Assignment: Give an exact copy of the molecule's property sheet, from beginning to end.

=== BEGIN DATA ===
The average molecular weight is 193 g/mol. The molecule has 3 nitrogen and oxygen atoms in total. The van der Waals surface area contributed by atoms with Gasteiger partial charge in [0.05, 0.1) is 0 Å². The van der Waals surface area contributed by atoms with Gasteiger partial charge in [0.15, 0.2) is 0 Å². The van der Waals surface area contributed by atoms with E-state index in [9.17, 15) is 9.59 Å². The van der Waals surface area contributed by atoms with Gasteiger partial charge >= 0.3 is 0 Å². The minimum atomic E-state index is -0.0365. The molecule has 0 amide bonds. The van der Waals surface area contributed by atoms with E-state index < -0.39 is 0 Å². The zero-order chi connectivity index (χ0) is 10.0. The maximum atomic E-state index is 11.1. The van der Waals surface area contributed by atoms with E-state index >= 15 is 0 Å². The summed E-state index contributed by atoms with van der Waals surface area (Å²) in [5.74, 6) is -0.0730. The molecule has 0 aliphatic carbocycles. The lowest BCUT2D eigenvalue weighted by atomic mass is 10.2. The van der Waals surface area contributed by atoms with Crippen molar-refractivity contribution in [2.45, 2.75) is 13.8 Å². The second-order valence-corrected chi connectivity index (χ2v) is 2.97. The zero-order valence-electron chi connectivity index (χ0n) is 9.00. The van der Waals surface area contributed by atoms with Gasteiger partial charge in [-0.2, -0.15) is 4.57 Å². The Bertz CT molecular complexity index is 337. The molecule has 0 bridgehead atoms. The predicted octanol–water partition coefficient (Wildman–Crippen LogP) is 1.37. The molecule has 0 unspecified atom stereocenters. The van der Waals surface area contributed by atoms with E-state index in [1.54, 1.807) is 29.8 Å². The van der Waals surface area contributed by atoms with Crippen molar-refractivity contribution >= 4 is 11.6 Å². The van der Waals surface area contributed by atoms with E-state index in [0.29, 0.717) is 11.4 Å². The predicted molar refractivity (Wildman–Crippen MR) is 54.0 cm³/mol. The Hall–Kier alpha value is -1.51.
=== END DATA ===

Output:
The average molecular weight is 193 g/mol. The molecule has 3 nitrogen and oxygen atoms in total. The van der Waals surface area contributed by atoms with Gasteiger partial charge in [0.05, 0.1) is 0 Å². The van der Waals surface area contributed by atoms with Gasteiger partial charge in [0.15, 0.2) is 0 Å². The van der Waals surface area contributed by atoms with E-state index in [9.17, 15) is 9.59 Å². The van der Waals surface area contributed by atoms with Gasteiger partial charge >= 0.3 is 0 Å². The minimum atomic E-state index is -0.0365. The molecule has 0 amide bonds. The van der Waals surface area contributed by atoms with E-state index < -0.39 is 0 Å². The zero-order chi connectivity index (χ0) is 10.0. The maximum atomic E-state index is 11.1. The van der Waals surface area contributed by atoms with E-state index >= 15 is 0 Å². The summed E-state index contributed by atoms with van der Waals surface area (Å²) in [5.74, 6) is -0.0730. The molecule has 0 aliphatic carbocycles. The lowest BCUT2D eigenvalue weighted by atomic mass is 10.2. The van der Waals surface area contributed by atoms with Crippen molar-refractivity contribution in [2.45, 2.75) is 13.8 Å². The second-order valence-corrected chi connectivity index (χ2v) is 2.97. The zero-order valence-electron chi connectivity index (χ0n) is 9.00. The van der Waals surface area contributed by atoms with Gasteiger partial charge in [-0.2, -0.15) is 4.57 Å². The Bertz CT molecular complexity index is 337. The molecule has 0 bridgehead atoms. The predicted octanol–water partition coefficient (Wildman–Crippen LogP) is 1.37. The molecule has 0 unspecified atom stereocenters. The van der Waals surface area contributed by atoms with E-state index in [1.54, 1.807) is 29.8 Å². The van der Waals surface area contributed by atoms with Crippen molar-refractivity contribution >= 4 is 11.6 Å². The van der Waals surface area contributed by atoms with E-state index in [0.29, 0.717) is 11.4 Å². The predicted molar refractivity (Wildman–Crippen MR) is 54.0 cm³/mol. The Hall–Kier alpha value is -1.51.